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> I don't know if anyone who has never done it can appreciate the focus
> and concentration needed to do online help.
I fully concur. It's so easy to start one help item task and then get
interrupted, return to the project and find out an hour later you're
working on an entirely different item and never finished the task you
were doing when you were interrupted. Then, too, you can often get
sidetracked by a link you hadn't thought of before or some other
anomaly. You start prototyping and testing this new item, and find
yourself implementing it throughout the project, when in fact you should
not do that until a later draft.
It helps to stick to a discipline of procedures. Here are some ways
we've tried to keep production on track in a very complex product with
only two writers, an uncooperative and unavailable Development
department, and a brand-new Help design for a product release that
changes on the fly:
* Start with an outline and continually update it as you go along.
* Use a reference table for each series of screenshots, with associated
.bmp, .doc, topic titles, production notes, and a thumbnail of the
* During a procedure (such as adding How Do I topics), when an anomaly
comes along, put production comments (( I use double parentheses, and
sometimes highlighted as well) right in the body of the topic. Then
*finish* the current procedure on that file. Prototype/test the anomalies
in the next pass through that section of the help project.
* When a design/organizational/structural/process element is prototyped,
tested, and approved, it becomes a standard style. Document that
standard - even if it's only screenshot of what you are doing -- and add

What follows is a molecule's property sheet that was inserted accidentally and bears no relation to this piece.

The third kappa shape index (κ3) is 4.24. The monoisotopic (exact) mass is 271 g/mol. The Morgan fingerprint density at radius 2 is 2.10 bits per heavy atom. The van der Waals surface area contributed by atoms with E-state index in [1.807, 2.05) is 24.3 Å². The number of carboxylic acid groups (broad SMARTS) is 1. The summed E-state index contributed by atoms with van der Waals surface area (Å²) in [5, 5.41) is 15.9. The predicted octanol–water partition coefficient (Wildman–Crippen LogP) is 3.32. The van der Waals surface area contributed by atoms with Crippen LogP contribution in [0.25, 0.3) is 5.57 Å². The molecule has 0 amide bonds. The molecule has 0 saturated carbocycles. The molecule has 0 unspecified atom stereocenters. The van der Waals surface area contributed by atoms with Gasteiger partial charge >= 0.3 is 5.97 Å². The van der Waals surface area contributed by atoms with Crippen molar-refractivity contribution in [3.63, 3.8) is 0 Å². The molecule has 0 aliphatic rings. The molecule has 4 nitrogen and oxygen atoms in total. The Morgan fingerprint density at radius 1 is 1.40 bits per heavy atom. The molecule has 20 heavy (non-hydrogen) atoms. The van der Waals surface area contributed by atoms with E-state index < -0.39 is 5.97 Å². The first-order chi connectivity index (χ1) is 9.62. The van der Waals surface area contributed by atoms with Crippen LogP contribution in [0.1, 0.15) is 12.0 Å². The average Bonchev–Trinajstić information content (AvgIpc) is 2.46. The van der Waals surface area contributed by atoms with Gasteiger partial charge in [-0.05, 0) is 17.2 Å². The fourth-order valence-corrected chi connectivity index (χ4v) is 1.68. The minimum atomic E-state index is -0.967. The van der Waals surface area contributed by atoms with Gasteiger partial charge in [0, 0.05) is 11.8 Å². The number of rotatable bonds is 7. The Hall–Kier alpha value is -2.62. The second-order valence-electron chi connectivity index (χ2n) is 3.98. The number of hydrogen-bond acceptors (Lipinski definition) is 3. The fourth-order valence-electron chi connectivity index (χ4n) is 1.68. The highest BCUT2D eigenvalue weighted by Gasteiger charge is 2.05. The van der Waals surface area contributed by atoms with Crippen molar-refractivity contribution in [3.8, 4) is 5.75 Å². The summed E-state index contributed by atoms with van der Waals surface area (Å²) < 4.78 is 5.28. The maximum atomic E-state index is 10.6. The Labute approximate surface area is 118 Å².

it to a HelpNotes folder - which you use as the beginnings of a Style
manual and reference as needed throughout the production process.
Procedures that are set in stone also become checklists for the next
section of the help system.
* Keep a table of procedures - first column is the help filename, the
rest of the columns are each procedure. Check off the procedure when done
for each file (I use a date rather than just a checkmark). Add new
columns for new procedures when they become a standard.
There are always interruptions, from outside the help project and from
within the writing/production process itself. But using the discipline
of procedures and keeping a paper trail of your standards and procedures
gives you manageable production "chunks" as well as a relaunching pad
when you return to the project after an interruption.
I also find that documenting the standards (styles, organization,
procedures) as I go is the only time I really get to "imprint" these
things in my head -- since planning and production are going together and
there's not time to just plan and test. I make no assumptions that I'll
remember any detail, so I write down every one, pretending I'll be dead
tomorrow and someone else will have to pick up where I left off. I'd
hate to leave a mess for anybody. So far, that "anybody" keeps turning out
to be *me*.